The era of Humira sales growth is nearly at an end. But Abbvie wants to make the most of its megablockbuster before it finally falls. The writing is on the wall in Europe, but continued price rises in the US could help the company offset incoming biosimilar competition.
Abbvie’s chief executive, Richard Gonzalez, indicated last week that the company intended to wring all it can out of Humira’s last years using “mid-single-digit” annual price increases. Whether the group will be able to carry out this plan in the current political climate is a separate question.
If Abbvie can indeed get away with a 5% rise per year until 2023 – when Humira biosimilars are set to hit the US – the branded product’s list price would grow by nearly 28% between now and then.
|Wringing the most out of Humira: how US price rises could offset biosimilars|
|Humira price per month ($)*||Biosimilar price per month ($)**|
|*Assuming 5% rise per year; based on list price of $2,370 per 40mg syringe, given every other week. **Assuming 40% discount to Humira list price. Source: EvaluatePharma (NADAC). Inspired by @ZacharyBrennan.|
A hike of this amount would help protect the franchise from sliding European revenues. It would also give the company extra leverage to compete with US biosimilars manufacturers.
Assuming that US biosimilars are priced at a 40% discount to the branded product in 2023, Abbvie could slice a similar amount off its product and end up with a price that it was charging not too long ago. According to EvaluatePharma, Humira cost around $3,600 per month in early 2016.
The first copycat to reach the US is set to be Amgen’s Amjevita – the company has agreed to a January 2023 launch date – while others are due to follow throughout that year. Abbvie’s latest deal yesterday, with Momenta, currently makes that company’s biosimilar the last to launch, in November 2023. Momenta's M923 is one of the two biosimilar assets it is keeping having decided mostly to exit the space (A memorable first biotech moment for Momenta – for all the wrong reasons, October 15, 2018).
But Abbvie has not had it all its own way. Notably Boehringer Ingelheim has so far not played ball, choosing to continue its legal battle rather than settle with Abbvie. That’s company’s contender, Cyltezo, could be a wildcard.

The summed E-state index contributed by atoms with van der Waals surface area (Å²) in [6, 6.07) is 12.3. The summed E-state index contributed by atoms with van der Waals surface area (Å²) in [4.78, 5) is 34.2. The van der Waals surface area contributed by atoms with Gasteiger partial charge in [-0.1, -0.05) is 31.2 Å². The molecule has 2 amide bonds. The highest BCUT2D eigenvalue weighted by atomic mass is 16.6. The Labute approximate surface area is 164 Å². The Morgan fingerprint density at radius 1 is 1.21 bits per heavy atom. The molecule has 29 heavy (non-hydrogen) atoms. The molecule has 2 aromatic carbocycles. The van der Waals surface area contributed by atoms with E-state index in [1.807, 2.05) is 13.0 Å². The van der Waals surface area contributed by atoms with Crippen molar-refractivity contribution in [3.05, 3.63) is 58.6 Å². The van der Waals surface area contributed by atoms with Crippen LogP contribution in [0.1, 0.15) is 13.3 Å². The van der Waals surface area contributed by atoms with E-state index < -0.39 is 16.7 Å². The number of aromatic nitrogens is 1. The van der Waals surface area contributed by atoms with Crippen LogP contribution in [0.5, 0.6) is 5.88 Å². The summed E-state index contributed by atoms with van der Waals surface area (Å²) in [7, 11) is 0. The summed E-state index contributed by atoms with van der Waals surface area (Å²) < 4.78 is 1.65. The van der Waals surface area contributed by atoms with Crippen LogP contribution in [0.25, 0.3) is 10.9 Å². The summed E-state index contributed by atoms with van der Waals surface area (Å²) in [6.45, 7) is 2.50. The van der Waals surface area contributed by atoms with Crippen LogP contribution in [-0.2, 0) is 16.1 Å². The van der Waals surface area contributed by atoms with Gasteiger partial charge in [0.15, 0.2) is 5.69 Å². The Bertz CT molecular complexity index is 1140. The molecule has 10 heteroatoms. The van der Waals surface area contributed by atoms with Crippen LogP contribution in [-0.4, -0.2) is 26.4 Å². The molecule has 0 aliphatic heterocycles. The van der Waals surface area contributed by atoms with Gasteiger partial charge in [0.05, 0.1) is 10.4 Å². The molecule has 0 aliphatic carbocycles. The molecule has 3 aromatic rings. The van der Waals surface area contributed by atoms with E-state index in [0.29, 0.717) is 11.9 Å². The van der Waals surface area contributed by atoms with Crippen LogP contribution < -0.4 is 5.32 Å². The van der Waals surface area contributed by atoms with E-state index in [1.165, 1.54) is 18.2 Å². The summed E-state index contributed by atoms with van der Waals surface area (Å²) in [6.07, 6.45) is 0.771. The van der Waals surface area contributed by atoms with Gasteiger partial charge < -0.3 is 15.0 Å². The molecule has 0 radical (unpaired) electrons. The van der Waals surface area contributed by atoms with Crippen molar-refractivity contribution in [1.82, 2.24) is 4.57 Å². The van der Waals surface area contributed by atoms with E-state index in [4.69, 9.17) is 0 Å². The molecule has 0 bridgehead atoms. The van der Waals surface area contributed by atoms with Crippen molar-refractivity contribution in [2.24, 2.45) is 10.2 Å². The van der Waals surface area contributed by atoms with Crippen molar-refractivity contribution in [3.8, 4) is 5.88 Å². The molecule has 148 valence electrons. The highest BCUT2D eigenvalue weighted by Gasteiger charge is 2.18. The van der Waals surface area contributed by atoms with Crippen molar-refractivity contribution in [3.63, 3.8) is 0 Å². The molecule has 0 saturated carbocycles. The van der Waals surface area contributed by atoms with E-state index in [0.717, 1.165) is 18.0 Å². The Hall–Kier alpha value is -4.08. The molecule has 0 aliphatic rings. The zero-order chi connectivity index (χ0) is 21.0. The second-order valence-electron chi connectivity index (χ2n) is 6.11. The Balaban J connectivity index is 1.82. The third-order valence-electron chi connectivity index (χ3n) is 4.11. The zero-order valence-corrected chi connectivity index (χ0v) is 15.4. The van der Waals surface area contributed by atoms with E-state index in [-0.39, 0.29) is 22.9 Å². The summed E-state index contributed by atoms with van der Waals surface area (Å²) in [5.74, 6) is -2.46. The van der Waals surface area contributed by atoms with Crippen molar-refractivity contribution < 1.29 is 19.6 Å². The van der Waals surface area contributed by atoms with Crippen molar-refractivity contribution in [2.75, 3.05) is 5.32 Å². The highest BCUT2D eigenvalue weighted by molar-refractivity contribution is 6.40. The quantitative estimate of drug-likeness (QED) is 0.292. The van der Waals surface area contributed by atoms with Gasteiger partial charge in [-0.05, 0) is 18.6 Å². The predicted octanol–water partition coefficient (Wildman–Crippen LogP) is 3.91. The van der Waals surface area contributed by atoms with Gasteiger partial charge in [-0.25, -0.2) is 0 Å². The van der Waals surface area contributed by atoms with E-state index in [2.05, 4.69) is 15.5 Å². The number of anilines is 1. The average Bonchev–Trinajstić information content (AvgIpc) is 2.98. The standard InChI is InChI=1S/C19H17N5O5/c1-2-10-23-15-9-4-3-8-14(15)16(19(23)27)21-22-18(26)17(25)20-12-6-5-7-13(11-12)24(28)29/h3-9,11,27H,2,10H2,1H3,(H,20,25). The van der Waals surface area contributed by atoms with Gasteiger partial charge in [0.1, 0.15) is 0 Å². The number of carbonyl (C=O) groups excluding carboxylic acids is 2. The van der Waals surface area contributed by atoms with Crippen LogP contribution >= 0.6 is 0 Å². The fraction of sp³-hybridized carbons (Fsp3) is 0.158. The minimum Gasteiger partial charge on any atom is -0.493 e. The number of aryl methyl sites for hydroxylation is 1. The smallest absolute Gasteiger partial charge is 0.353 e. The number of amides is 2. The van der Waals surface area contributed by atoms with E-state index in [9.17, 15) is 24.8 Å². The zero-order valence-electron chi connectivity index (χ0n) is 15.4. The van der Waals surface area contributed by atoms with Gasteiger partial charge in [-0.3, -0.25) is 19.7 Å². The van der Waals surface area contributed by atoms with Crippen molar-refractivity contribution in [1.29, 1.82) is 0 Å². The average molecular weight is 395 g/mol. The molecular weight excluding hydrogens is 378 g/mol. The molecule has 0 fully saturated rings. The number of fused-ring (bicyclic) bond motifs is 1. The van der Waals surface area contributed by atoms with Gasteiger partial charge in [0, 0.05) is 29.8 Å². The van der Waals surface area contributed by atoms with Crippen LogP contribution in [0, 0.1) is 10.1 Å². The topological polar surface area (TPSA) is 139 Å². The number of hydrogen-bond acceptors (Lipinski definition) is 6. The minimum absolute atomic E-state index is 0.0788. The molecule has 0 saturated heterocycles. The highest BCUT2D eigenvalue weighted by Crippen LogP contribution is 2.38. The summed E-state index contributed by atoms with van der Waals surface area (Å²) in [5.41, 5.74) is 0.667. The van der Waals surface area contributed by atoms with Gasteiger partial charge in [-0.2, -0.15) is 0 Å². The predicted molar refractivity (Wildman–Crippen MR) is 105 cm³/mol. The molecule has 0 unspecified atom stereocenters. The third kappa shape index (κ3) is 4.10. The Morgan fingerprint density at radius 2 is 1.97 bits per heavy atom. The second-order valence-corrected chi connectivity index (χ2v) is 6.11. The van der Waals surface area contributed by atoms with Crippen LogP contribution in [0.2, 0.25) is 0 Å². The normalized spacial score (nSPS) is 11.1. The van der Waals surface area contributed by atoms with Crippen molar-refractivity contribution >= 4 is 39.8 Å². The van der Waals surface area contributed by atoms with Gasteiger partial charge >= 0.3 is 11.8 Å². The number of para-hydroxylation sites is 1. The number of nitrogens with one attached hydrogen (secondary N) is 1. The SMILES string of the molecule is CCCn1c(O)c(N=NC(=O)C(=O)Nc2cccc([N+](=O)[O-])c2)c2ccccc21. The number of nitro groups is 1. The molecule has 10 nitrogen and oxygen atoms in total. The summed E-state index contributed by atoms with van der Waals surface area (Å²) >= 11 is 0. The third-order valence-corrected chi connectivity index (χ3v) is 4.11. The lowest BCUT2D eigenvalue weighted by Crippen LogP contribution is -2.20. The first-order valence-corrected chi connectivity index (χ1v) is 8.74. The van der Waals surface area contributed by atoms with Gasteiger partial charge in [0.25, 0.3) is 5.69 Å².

|Upcoming US Humira biosimilar launches|
|Biosimilar||Company||US entrance date|
|Amjevita||Amgen||January 31, 2023|
|Imraldi||Samsung Bioepis||June 30, 2023|
|Hulio||Mylan||July 31, 2023|
|Hyrimoz||Novartis||September 30, 2023|
|MSB11022||Fresenius Kabi||September 30, 2023|
|M923||Momenta||November 20, 2023|
|Cyltezo||Boehringer Ingelheim||FDA approved, no agreement with Abbvie|
|Source: company press releases.|
If the biosimilar players go for bolder discounts in the US, however, this could upend Abbvie’s strategy. Many are assuming that US biosimilars will come in 40-50% cheaper than the branded products but, with the market still in its infancy, this is by no means certain.
The level of discount applied to biosimilars differs between countries owing to the different ways drugs are paid for in each market. The US, with its fragmented payer system, seems unlikely to bring about the aggressive discounting seen in some other countries.
Even branded drug makers have had to make big discounts in the face of biosimilar competition: an example concerned Abbvie, which was recently forced to cut the price of Humira by 80% in an unnamed Scandinavian country to win a tender. Here Abbvie appeared to be sacrificing price for volume; this deal covered the entire TNF segment, so was probably worth winning in terms of patient numbers.
Mr Gonzalez played down the importance of this agreement on the company’s third-quarter earnings call last week. He noted that these kinds of huge discounts were only likely to be seen in countries with a national tender process, as seen in the Nordic region, which only account for 4-5% of Abbvie’s overall international sales.
Even if US biosimilar discounts end up being bigger than expected, it is worth noting that Humira is a hugely profitable product, with manufacturing costs coming in at around 2% of its price, according to Bernstein analysts.
Hiking prices before the arrival of cheap competition is standard practice in the drug industry. With Humira leaving a huge hole to fill, Abbvie needs to get away with as much as it can. Maybe only massive political pressure stands in the way of Abbvie’s last defence of its best seller.